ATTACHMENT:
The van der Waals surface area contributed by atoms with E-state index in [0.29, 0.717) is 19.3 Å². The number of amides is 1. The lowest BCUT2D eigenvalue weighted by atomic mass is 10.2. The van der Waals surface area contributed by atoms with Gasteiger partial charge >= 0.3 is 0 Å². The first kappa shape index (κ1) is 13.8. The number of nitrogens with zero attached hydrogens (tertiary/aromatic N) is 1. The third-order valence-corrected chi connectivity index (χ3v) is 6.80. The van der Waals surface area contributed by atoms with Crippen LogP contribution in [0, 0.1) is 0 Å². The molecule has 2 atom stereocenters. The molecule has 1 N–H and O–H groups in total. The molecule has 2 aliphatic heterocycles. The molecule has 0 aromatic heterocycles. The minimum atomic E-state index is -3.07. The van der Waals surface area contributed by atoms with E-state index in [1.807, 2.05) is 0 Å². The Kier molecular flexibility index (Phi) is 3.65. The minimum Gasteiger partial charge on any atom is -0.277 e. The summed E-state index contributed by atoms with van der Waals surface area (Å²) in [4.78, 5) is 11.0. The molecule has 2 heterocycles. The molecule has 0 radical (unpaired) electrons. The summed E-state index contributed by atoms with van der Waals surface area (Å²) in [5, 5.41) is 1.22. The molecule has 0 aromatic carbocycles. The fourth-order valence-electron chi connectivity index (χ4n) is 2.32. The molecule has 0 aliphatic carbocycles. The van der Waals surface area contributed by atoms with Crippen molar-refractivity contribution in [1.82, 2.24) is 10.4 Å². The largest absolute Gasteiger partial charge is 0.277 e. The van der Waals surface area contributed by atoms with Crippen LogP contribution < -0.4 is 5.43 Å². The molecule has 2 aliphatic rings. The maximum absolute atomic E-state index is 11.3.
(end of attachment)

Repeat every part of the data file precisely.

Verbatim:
The van der Waals surface area contributed by atoms with E-state index in [0.29, 0.717) is 19.3 Å². The number of amides is 1. The lowest BCUT2D eigenvalue weighted by atomic mass is 10.2. The van der Waals surface area contributed by atoms with Gasteiger partial charge >= 0.3 is 0 Å². The first kappa shape index (κ1) is 13.8. The number of nitrogens with zero attached hydrogens (tertiary/aromatic N) is 1. The third-order valence-corrected chi connectivity index (χ3v) is 6.80. The van der Waals surface area contributed by atoms with Crippen LogP contribution in [0, 0.1) is 0 Å². The molecule has 2 atom stereocenters. The molecule has 1 N–H and O–H groups in total. The molecule has 2 aliphatic heterocycles. The molecule has 0 aromatic heterocycles. The minimum atomic E-state index is -3.07. The van der Waals surface area contributed by atoms with E-state index in [1.807, 2.05) is 0 Å². The Kier molecular flexibility index (Phi) is 3.65. The minimum Gasteiger partial charge on any atom is -0.277 e. The summed E-state index contributed by atoms with van der Waals surface area (Å²) in [4.78, 5) is 11.0. The molecule has 2 heterocycles. The molecule has 0 radical (unpaired) electrons. The summed E-state index contributed by atoms with van der Waals surface area (Å²) in [5, 5.41) is 1.22. The molecule has 0 aromatic carbocycles. The fourth-order valence-electron chi connectivity index (χ4n) is 2.32. The molecule has 0 aliphatic carbocycles. The van der Waals surface area contributed by atoms with Crippen molar-refractivity contribution in [1.82, 2.24) is 10.4 Å². The largest absolute Gasteiger partial charge is 0.277 e. The van der Waals surface area contributed by atoms with Crippen LogP contribution < -0.4 is 5.43 Å². The molecule has 2 aliphatic rings. The maximum absolute atomic E-state index is 11.3.